Federal chief information officers are adjusting well to the new normal of their technology budgets. But it doesn't mean they are successfully shifting money to modernization and innovation initiatives quite yet. Federal News Radio's executive editor Jason Miller joins us with what CIOs say are their biggest challenges and concerns in a new TechAmerica and Grant Thornton survey. Read Jason's related story.
A huge element is missing this year from the Presidential Rank Awards. Tom Shoop, editor in chief at Goverment Executive magazine, tells In Depth with Francis Rose how this year's awards are different this time around.
Eighteen more people are dead after they were left off the official waiting list for health care at the Phoenix Veterans Affairs hospital. The VA Inspector General will investigate to see if long wait times caused the deaths. Phil Carter, senior fellow, counsel and director of the Military, Veterans and Society Program at the Center for a New American Security, writes about six ways to reform the VA healthcare system and restore public trust in Slate.
Jon Desenberg of the Performance Institute and Mark Forman of TASC count down the week's top stories with Francis Rose.
The Partnership for Public Service named Sofia Hussain, a forensic account with the Securities and Exchange Commission, as a finalist for the 2014 Call to Service Medal.
Inside the Reporter's Notebook: FedRAMP compliance results months away, OMB's word of the year: Effectiveness
In this edition of Inside the Reporter's Notebook, Executive Editor Jason Miller shares news and buzz about the IT and acquisition communities.
The Data Aggregation Working Group, or DAWG, will deliver both plans and tools later this year to change the way agencies review and share terrorism information. DAWG members hope the reference architecture, as the plan is called, will give law enforcement and intelligence community agencies a new path toward understanding the full threat picture. Dirk Rankin is the chief technology officer for the National Counterterrorism Center and the co-chairman of the Data Aggregation Working Group. Paul Reynolds is the other co-chairman. In part two of their interview, they tell executive editor Jason Miller about the DAWG's role in creating a secure information sharing environment. Read Jason's related article.
Strong intelligence is now the first priority of national security policy, according to Undersecretary of Defense for Intelligence Michael Vickers. He talks about the intersection of intelligence gathering and national security at the Center for Strategic and International Studies. He says the phrase intelligence is our first line of defense isn't just an old cliché anymore.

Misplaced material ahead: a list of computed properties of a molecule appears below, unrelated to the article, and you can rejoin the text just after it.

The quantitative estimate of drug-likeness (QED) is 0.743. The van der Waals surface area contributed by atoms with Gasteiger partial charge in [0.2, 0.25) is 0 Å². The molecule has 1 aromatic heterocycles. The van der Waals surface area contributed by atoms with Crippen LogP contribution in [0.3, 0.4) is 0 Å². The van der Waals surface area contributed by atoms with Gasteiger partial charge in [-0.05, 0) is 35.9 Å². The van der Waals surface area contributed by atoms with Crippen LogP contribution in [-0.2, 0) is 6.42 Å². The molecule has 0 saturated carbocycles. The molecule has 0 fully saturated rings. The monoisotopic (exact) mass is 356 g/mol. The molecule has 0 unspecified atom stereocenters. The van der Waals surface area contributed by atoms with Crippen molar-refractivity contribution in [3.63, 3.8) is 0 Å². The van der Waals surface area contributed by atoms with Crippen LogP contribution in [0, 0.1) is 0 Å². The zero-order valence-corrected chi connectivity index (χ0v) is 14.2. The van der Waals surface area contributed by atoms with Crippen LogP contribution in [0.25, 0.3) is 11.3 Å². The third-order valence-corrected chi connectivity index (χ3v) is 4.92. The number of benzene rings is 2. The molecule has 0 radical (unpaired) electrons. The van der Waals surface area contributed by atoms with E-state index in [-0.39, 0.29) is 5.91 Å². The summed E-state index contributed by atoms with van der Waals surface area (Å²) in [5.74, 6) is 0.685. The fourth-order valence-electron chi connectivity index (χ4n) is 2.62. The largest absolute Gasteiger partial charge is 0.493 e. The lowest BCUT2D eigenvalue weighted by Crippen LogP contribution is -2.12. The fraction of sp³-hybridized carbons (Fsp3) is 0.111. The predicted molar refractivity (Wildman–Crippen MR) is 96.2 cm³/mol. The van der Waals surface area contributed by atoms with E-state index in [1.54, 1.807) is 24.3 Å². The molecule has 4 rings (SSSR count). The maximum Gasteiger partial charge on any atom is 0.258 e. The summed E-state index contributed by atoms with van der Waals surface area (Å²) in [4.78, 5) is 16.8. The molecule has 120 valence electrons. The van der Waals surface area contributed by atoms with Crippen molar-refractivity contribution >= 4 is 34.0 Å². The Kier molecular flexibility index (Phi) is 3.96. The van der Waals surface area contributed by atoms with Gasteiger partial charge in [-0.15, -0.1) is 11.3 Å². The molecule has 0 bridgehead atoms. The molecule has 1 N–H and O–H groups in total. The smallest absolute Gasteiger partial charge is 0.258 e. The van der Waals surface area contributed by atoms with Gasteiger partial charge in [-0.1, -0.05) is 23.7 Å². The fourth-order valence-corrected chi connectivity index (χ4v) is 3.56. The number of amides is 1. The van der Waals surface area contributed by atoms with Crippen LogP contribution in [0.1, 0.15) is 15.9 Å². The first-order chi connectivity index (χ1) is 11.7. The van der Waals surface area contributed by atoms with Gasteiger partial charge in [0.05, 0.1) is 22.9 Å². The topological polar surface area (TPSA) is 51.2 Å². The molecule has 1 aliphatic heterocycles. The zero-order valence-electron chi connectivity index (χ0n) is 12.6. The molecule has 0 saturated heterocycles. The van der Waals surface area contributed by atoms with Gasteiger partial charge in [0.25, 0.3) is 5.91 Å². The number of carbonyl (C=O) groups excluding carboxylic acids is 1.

The intelligence community is moving from "connect-the-dots" to sharing some or all of the picture created by connecting those dots. As part of this effort, a working group is creating data standards to ease the burden of understanding the picture the dots created. Dirk Rankin is the chief technology officer for the National Counterterrorism Center and the co-chairman of the Data Aggregation Working Group. Paul Reynolds is the other co-chairman of the Data Aggregation Working Group. They tell executive editor Jason Miller about the progress the DAWG is making.
The Census Bureau is doing a good job following directions as it prepares for the 2020 census in the face of mandatory budget cuts the past two years. Todd Zinser is Inspector General of the Commerce Department. He's looking at how closely the Census Bureau is following its financial guidance for absorbing the cuts and preparing for 2020 and can still see some room to improve.
Busting fraudsters in financial services is protecting hundreds of millions of dollars from fraud. Sofia Hussain, senior forensic accountant in the Division of Enforcement at the Securities and Exchange Commission, is a Service to America award finalist in the Call to Service category and a critical part of the SEC's effort to protect American investors. View a gallery of Service to America finalists. Also, read a Q&A with Sofia Hussain.
More contractors than ever are losing their government business to suspension and debarment. The Government Accountability Office reports even agencies that don't have much history of suspensions and debarments filed 14 times more cases since 2010. Ron Schechter and Kristen Ittig, partners at Arnold and Porter, are looking at the rising trend of suspension and debarment cases and what it means for contractors doing business with federal agencies.